Chang, Yi-Chu (2013-05). Design and Implementation of an Ionic-Polymer-Metal-Composite Biomimetic Robot. Doctoral Dissertation. Thesis uri icon

abstract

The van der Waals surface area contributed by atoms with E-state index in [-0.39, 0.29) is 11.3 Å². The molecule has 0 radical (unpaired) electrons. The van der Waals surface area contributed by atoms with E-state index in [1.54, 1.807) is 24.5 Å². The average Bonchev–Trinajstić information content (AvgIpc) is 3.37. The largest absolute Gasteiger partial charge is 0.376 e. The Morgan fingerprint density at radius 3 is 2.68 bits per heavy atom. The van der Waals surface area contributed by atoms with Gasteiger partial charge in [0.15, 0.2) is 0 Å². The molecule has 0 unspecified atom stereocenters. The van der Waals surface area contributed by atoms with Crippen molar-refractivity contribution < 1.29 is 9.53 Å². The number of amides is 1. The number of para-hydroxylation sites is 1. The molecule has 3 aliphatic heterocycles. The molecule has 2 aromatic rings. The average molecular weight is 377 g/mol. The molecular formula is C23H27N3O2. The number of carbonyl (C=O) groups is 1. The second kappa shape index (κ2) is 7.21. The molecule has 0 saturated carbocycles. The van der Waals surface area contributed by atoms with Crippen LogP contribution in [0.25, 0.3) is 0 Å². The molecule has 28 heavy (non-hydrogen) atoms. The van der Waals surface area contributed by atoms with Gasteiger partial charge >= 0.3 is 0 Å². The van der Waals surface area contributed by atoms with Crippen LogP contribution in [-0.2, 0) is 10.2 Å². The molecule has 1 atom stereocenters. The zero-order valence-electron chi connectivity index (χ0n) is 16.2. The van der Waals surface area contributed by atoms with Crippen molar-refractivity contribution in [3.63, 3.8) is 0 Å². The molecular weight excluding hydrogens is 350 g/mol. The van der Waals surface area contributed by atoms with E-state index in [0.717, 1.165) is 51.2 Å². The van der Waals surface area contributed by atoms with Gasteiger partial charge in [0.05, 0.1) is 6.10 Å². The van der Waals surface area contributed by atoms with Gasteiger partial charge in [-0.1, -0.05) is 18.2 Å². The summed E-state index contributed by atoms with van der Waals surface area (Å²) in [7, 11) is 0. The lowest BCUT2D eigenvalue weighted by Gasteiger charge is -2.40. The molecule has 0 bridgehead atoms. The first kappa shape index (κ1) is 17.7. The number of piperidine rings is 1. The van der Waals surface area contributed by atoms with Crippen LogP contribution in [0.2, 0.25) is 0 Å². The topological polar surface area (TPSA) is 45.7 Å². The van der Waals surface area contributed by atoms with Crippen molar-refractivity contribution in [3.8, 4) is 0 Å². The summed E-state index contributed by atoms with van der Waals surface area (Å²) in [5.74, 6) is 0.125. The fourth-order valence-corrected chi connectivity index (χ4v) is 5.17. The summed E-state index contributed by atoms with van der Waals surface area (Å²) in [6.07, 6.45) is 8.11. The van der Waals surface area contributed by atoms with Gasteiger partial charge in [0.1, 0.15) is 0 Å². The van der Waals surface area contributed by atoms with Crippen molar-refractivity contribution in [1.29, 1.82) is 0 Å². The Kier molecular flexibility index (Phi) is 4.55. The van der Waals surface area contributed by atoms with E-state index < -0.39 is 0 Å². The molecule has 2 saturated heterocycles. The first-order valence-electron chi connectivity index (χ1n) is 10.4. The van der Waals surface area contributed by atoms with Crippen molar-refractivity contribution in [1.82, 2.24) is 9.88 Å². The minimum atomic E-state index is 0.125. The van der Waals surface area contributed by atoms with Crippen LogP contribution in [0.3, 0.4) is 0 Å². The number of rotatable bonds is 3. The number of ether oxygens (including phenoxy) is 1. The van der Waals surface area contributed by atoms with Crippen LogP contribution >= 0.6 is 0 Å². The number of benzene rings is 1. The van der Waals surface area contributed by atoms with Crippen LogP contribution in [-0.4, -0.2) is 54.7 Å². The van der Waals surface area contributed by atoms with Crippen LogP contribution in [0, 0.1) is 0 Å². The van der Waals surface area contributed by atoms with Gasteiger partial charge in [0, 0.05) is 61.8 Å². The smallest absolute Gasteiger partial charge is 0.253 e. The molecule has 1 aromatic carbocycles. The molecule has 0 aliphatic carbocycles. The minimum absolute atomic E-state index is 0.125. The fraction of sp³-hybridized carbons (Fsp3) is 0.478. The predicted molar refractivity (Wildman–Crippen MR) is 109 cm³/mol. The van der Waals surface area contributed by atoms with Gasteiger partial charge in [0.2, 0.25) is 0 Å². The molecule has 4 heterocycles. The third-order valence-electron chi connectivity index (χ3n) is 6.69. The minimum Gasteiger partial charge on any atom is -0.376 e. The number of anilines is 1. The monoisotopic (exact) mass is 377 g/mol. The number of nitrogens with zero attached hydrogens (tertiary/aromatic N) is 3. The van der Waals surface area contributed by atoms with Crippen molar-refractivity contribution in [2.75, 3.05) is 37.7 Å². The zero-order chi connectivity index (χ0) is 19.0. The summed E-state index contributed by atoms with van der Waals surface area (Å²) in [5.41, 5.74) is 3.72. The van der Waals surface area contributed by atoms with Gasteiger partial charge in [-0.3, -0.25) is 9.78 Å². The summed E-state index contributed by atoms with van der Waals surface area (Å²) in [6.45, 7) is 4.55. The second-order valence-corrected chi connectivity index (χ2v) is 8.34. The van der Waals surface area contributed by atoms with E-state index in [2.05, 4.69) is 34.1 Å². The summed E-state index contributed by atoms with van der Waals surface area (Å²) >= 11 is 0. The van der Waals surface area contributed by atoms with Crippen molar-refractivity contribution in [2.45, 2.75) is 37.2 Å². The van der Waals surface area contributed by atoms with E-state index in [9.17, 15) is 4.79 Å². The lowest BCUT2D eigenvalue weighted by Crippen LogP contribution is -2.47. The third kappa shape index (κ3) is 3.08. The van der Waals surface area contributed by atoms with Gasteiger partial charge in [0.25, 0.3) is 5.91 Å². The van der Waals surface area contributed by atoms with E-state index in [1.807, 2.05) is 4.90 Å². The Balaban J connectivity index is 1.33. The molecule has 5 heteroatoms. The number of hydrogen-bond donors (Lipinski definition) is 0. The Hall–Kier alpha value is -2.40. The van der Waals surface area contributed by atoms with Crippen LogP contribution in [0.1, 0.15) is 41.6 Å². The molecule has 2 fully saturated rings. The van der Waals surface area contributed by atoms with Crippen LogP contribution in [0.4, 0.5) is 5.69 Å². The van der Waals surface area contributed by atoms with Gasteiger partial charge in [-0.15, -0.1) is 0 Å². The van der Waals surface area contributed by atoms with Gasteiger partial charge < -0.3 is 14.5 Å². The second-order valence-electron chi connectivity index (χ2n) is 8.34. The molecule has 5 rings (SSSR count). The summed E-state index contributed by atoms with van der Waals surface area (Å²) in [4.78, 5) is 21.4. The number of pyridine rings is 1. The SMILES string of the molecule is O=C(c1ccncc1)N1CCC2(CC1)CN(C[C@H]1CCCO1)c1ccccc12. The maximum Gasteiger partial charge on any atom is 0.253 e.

• Ionic polymer metal composite (IPMC) is used in various bio-inspired systems, such as fish and tadpole-like robots swimming in water. The deflection of this smart material results from several internal and external factors, such as water distribution and surface conductivity. IPMC strips with a variety of water concentration on the surfaces and surface conductivity show various deflection patterns. Even without any external excitation, the strips can bend due to non-uniform water distribution. On the other hand, in order to understand the effects of surface conductivity in an aquatic environment, an IPMC strip with two wires connected to two distinct spots was used to demonstrate the power loss due to the surface resistance. Three types of input signals, sawtooth, sinusoidal, and square waves, were used to compare the difference between the input and output signals measured at the two spots. Thick (1-mm) IPMC strips were fabricated and employed in this research to sustain and drive the robot with sufficient forces. Furthermore, in order to predict and control the deflection, researchers developed the appropriate mathematical models. The special working principle, related to internal mobile cations with water molecules, however, makes the system complicated to be modeled and simulated. An IPMC strip can be modeled as a cantilever beam with loading distribution on the surface. Nevertheless, the loading distribution is non-uniform due to the non-perfect surface metallic plating, and four different kinds of imaginary loading distribution are employed in this model. On the other hand, a reverse-predicted method is used to find out the transfer function of the IPMC system according to the measured deflection and the corresponding input voltage. Several system-identification structures, such as autoregressive moving average with exogenous (ARX/ARMAX), output-error (OE), Box-Jenkins (BJ), and prediction-error minimization (PEM) models, are used to model the system with their specific mathematic principles. Finally, a novel linear time-variant (LTV) concept and method is introduced and applied to simulate an IPMC system. This kind of model is different from the previous linear time-invariant (LTI) models because the IPMC internal environment may be unsteady, such as free cations with water molecules. This phenomenon causes the variation of each internal part. In addition, the relationship between the thickness of IPMC strips and the deflection can be obtained by this concept. Finally, based on the experimental results above, an aquatic walking robot (102 mm x 80 mm x 43 mm, 39 g) with six 2-degree-of-freedom (2-DOF) legs has been designed and implemented. It walked in water at the speed of 0.5 mm/s. The average power consumption is 8 W per leg. Each leg has a thigh and a shank to generate 2-DOF motions. Each set of three legs walked together as a tripod to maintain the stability in operation.